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Friday, October 17, 2014

Ebola causing collateral damage especially in countries hardest hit

"People are massively dying from other diseases that are normally treatable, like malaria, or women die while giving birth because hospitals are abandoned or are full with Ebola patients. So that's a very, very destabilizing factor," he said, adding that the impact of its spread is "beyond Ebola," Peter Piot, a microbiologist and a former undersecretary general of the United Nations, "And I continue to be worried that the response to the epidemic is really running behind the virus."



Peter Piot, a member of the team that discovered the virus in 1976 in what is now the Democratic Republic of Congo, said he feared an "unimaginable catastrophe" if the virus became lodged in a mega-city such as Lagos, Nigeria.

"The three countries that are affected are being totally destabilized, not only in terms of people who are killed by Ebola -- their families, the orphans that now are coming up because the parents died -- but the economy has come to a standstill," Piot said Thursday, speaking from Oxford, England.

"People are massively dying from other diseases that are normally treatable, like malaria, or women die while giving birth because hospitals are abandoned or are full with Ebola patients. So that's a very, very destabilizing factor," he said, adding that the impact of its spread is "beyond Ebola."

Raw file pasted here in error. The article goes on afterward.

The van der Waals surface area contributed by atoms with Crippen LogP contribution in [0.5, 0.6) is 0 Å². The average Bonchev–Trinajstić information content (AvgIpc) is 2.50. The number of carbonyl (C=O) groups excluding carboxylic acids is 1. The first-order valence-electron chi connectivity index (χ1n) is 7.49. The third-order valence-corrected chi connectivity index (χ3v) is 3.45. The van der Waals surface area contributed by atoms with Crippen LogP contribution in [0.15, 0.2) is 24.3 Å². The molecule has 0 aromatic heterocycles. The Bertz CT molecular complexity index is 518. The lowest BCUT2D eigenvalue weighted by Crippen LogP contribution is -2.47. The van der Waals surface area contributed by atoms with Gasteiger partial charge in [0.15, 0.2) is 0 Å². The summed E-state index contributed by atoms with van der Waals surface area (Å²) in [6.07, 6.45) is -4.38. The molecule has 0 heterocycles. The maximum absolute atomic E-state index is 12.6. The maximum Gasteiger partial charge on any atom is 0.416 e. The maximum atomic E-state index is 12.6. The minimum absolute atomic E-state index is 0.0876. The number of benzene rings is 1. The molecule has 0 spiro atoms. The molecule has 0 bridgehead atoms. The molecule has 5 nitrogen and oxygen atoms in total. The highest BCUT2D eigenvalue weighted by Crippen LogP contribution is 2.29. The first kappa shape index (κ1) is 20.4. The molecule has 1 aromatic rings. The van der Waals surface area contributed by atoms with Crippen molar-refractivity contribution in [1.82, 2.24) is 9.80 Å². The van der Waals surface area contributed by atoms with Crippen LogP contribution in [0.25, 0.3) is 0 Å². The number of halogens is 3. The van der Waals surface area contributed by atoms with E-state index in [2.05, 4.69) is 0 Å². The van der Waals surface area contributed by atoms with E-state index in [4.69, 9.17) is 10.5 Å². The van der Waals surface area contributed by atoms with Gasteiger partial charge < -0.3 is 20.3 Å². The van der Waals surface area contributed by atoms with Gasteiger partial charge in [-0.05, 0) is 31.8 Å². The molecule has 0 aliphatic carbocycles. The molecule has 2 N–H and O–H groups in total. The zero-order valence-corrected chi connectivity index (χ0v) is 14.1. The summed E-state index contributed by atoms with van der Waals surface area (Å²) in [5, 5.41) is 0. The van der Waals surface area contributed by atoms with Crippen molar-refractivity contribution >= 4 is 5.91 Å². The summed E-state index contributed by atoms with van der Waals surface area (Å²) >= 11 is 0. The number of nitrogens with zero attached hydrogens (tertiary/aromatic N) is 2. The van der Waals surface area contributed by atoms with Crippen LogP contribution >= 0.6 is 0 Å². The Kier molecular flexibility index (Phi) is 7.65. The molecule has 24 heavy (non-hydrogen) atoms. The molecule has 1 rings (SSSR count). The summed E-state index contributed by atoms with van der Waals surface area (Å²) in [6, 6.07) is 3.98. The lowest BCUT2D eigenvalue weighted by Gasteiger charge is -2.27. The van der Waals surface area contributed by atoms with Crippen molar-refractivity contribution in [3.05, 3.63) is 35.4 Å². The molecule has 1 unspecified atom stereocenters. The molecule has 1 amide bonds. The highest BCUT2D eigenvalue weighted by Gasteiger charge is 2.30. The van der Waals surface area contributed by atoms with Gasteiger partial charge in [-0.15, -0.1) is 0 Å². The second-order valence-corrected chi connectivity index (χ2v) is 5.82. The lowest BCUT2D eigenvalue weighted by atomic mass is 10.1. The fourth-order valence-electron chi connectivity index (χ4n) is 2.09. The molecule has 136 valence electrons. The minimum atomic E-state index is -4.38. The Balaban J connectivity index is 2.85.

Piot said that it is impossible to predict the number of cases. Asked about the WHO projections, he said: "10,000 per week, or 1,000, we don't really know."

At the moment, there are about 1,000," he said. "It's still expanding, that's for sure. And it probably will continue to grow until all the measures have been put in place in a more efficient way."

Piot's comments came on the same day as Daniel Varga, the chief clinical officer for Texas Health Services, apologized over mistakes he says were made in the care of Thomas Duncan, a Liberian national who became the first person in the United States to die from the virus. Duncan was sent home despite saying he had a fever and that he had visited West Africa.

"Unfortunately, in our initial treatment of Mr. Duncan, despite our best intentions and a highly skilled medical team, we made mistakes," Varga testified to Congress. "We did not correctly diagnose his symptoms as those of Ebola. We are deeply sorry."

Writing for CNN earlier this month, Centers for Disease Control and Prevention chief Tom Frieden said one way for the United States to prevent the disease spreading in the United States is to tackle it at the source, in West Africa.

"After all is said and done here, that is the only way to truly and completely protect the health security of America -- and the world," Frieden wrote.

Beyond the impact of the Ebola virus itself, with an apparent 50 percent mortality rate among those who are infected, the collateral damage from affected health and business systems has yet to be fully realized.

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